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For the past few years, it’s been a little lonely for the Enterprise Risk Management (ERM) proponents of the world, but suddenly we seem to have lots of company at the party. Regulators are pushing companies to implement better ERM strategies. Standard & Poor’s is advocating ERM as a lead indicator of risk and credit worthiness. Your colleagues are talking about it. ERM vendors and consultants are shouting from the mountain tops.



This mounting pressure to do something about ERM is one of the reasons “Chief Risk Officer” is the fast growing job title in corporate America according to Aberdeen Group research. It’s also why most companies have started, however haltingly, to incorporate risk management into their business decisions and operations.

The party is definitely underway, but there is a great big elephant in the middle of the room that no one seems to want to talk about. For all the acceptance about the need for ERM, the reality is that people are still confused and uncertain about what to do next. Embracing ERM with a tone from the top is just the first step; implementing it effectively is proving to be a little bit more difficult.

The answer lies in a new iteration of the proven Capability Maturity Model (CMM) created in the mid-1980s to provide a framework to guide and measure software development. The CMM has influenced the creation of similar models that successfully tackle other complex initiatives. The latest to emerge is the Risk Maturity Model (RMM), for Enterprise Risk Management which effectively breaks the issue of risk into its core elements to speed and simplify the implementation of ERM.

The role of the process.

According to the Software Engineering Institute (SEI) at Carnegie-Mellon University, the organization that pioneered the Maturity Model concept, “Everyone realizes the importance of having a motivated, quality work force and the latest technology, but even the finest people can’t perform at their best when the process is not understood or operating at its best.” Enterprise Risk Management is a process, and RMM is the framework to create clear and objective success criteria, facilitate thorough planning and communication and guide effective monitoring and control.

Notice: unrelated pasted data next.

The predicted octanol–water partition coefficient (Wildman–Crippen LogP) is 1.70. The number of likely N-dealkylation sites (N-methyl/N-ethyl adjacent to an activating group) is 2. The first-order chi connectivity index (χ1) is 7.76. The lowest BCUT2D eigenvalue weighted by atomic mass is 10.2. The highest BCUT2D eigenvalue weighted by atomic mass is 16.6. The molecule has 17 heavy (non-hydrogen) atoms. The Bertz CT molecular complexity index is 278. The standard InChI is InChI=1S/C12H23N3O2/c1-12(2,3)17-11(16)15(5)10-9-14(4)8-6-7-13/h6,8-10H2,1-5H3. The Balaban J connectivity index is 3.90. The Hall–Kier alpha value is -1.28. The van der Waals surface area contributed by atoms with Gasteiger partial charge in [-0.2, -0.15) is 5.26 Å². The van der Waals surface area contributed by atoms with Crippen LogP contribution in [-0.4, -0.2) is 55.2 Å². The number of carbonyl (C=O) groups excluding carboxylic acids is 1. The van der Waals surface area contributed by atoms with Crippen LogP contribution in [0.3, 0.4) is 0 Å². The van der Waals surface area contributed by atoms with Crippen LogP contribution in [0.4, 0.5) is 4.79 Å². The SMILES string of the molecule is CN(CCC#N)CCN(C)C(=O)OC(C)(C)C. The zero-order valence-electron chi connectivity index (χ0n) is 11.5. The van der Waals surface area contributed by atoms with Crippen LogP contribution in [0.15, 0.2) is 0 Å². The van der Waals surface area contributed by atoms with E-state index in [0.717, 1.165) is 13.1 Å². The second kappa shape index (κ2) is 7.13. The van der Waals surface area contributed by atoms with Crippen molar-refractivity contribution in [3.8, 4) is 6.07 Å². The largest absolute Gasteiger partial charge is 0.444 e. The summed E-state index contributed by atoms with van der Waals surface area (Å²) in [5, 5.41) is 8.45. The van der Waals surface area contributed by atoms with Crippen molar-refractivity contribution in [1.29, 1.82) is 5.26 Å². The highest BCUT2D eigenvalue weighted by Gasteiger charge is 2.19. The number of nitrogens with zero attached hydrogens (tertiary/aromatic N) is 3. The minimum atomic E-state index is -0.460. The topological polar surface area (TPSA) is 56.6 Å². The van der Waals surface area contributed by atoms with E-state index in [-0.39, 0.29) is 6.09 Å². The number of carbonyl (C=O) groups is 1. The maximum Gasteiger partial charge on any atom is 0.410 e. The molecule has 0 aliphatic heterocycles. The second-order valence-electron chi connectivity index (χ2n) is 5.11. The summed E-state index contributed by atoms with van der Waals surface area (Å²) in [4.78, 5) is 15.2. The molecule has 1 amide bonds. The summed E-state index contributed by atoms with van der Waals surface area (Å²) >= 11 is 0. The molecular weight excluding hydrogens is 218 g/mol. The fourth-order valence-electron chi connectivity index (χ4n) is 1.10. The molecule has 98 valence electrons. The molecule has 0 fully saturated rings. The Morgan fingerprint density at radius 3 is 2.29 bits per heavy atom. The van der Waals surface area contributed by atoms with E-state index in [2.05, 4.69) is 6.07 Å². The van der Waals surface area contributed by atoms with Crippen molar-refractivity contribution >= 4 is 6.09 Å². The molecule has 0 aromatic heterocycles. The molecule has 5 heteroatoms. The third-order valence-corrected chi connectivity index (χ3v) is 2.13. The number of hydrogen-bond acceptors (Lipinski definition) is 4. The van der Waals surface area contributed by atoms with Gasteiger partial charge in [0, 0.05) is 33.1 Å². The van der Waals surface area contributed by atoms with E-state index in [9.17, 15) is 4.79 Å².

Bring the true risk picture into focus.

While the risk officer ranks are filling up rapidly, most are learning on the job. They are smart and willing, but they come to risk management with strong backgrounds in a variety of corporate functions, such as legal, finance, compliance and IT. As a result, the views of enterprise risk managers and their colleagues tend to be skewed to their backgrounds. Rigorous controls take precedence for the Internal Auditor, for instance, while the compliance pro says it’s all about conforming to the regulations and the marketing maven will declare it is all about the brand and company reputation.

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